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CBC Urges Kerry to Address ‘Black Issues
By: Hazel Trice Edney
Washington Correspondent
Originally posted 9/7/2004

WASHINGTON (NNPA) – Congressional Black Caucus Chairman Elijah Cummings (D-Md.) says he will ask Sen. John Kerry to meet with Black elected leaders from across the country this week during this CBC Annual Legislative Conference in order to develop a comprehensive urban strategy.

“I’m going to be asking him to meet with about 10 or 15 state and federal elected officials, basically to talk about strategy. I want to make sure, I want to remind him again of the strength that he has in the Black community. I want him to use these elected officials,” Cummings says. “We want to meet with him just to remind him directly – not his campaign, but him – that we want to work with him so that we can get the vote out and we want to stress the fact that we can help him tremendously.”

As various polls have shown Kerry and President Bush running practically neck-in-neck with Kerry’s domestic agenda giving him a slight advantage, Cummings believes strengthening that agenda, especially in the Black community, will give Kerry just the boost he needs.

“I do believe that while people may not have that excitement about Kerry that they had about Clinton, the fact is that there are enough African-Americans in the country of voter age who could easily put Kerry over the top. As a matter of fact, I hope he says that he realizes that he cannot win without African-Americans and that no matter what polls he looks at, he realizes that the African-American vote is very, very, very crucial to his election.”

A USA Today/CNN/Gallop Poll taken last month showed Kerry with significant leads over Bush when people were asked to compare them on issues of the economy (49-43 percent), Medicare (50-38 percent), education (48-43 percent), and taxes (47-44 percent). On the other hand, Bush led Kerry on foreign issues, such as the situation in Iraq (49-43 percent) and fighting terrorism (54-37 percent). The poll carried a margin of error of plus or minus 3 percentage points.

While Bush strategically tried to project a strong domestic agenda during the Republican convention last week, Kerry, attempted to play up his Vietnam war hero status at the Democratic National Convention, trying to show his ability to lead in war time. But Cummings says he and Caucus members will recommend that he stick with his strong points.

“I’ve just asked him to lay out his urban agenda. Since many of us in the Congressional Black Caucus had a lot to do with formulating that agenda, I want him to talk about it He’s got to talk about education, he’s got to talk about Pell grants, he’s got to talk about prescription drugs,” Cummings says. “And he’s got to connect with people and let them know that he understands what they’re going through and that he wants to help.”

Cummings had not confirmed the exact day and time for the meeting by NNPA deadline. But, Kerry spokeswoman Divana Dolliole says Kerry has consistently met with African-American leaders throughout his campaign and would be glad to meet with those that Cummings designates, if his Sept. 11 schedule permits. The Congressional Black Caucus was the first group that Kerry met with after his nomination was confirmed last June.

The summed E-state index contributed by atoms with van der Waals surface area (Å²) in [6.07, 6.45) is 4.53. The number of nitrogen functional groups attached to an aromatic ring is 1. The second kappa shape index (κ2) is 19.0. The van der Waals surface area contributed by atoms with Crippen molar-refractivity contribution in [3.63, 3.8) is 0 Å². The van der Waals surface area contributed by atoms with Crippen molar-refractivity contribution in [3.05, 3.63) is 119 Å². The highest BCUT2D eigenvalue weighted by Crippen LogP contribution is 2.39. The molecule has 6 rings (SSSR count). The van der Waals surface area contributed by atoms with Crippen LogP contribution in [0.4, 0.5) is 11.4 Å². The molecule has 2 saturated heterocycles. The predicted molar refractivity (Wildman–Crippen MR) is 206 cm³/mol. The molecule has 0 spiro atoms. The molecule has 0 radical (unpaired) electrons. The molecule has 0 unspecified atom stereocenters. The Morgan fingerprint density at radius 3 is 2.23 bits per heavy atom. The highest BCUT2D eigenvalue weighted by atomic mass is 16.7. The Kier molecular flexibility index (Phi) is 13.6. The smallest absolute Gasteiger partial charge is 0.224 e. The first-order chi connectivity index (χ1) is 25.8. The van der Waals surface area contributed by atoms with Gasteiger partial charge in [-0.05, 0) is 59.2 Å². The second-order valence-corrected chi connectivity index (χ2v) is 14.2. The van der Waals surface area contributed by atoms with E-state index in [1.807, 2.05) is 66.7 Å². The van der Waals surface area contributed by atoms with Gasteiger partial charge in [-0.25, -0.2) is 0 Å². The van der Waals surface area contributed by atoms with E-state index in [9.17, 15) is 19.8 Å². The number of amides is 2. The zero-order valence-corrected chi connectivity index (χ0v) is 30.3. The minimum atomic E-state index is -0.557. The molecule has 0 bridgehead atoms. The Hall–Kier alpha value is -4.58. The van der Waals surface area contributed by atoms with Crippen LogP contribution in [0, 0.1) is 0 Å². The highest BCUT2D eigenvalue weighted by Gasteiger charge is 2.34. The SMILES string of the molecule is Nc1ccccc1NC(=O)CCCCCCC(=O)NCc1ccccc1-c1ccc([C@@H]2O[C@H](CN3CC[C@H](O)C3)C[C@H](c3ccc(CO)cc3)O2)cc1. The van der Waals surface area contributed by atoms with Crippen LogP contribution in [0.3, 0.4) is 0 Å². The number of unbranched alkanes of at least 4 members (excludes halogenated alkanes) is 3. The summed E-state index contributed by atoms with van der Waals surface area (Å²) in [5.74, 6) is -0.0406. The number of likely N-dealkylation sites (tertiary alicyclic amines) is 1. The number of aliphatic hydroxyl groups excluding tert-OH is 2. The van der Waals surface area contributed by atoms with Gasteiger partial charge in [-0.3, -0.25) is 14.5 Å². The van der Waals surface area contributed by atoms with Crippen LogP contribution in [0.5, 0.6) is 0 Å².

At the CBC dinner, which attracts more than 1,500 people, Kerry will be speaking in front of his first predominately Black audience since July’s Democratic National Convention, where he avoided specific mention of his large Black constituency.

This got Cummings’ attention.

“I think there’s still an effort to try to, and a lot of politicians, try to appeal to the center and they think that if they make an appeal for the African-American vote, it may cause them not to get, say for example, the White male who is a moderate conservative. So, sure it concerns me,” Cummings says. “But at the same time, I realize that the main thing here is that he’s got to win. I do believe his heart is in the right place. And I believe that when he becomes president, then he’ll do the right thing.”

Kerry spokeswoman Divana Dolliole says he is already doing the right thing.

“Rest assured, John Kerry and [Vice presidential candidate] John Edwards recognize the power of the African-American vote and throughout this campaign, both John Kerry and John Edwards will continue to aggressively pursue the trust and the respect and support of the entire African-American community,” Dolliole says.

There is much at stake for the Democrats.

This year will be the first presidential election since Election 2000, when more than 1 million votes were not counted or not cast at all.

Cummings says he has also asked Kerry to warn African-Americans about conspiracies to block their vote.

“I think it is very important that African-American people hear from him that there are forces that are doing everything in their power to prevent African-Americans from voting and having their votes counted,” Cummings says. He noted that much of the CBC conference brain trusts and forums will also address voting problems and how voting affects public policy. “What we’re doing is trying to hook it up with the whole significance of voting.”

Though Cummings speaks often with Kerry as an advisor to his campaign, Cummings and eight other CBC members initially endorsed former Vermont Gov. Howard Dean over Kerry as their Democratic choice for president.

“He’s measured up and I think he’s done pretty well,” says Cummings. “He’s just got to be very clear that he needs the African-American vote and he needs to be clear on what his agenda is for the African-American communities.”


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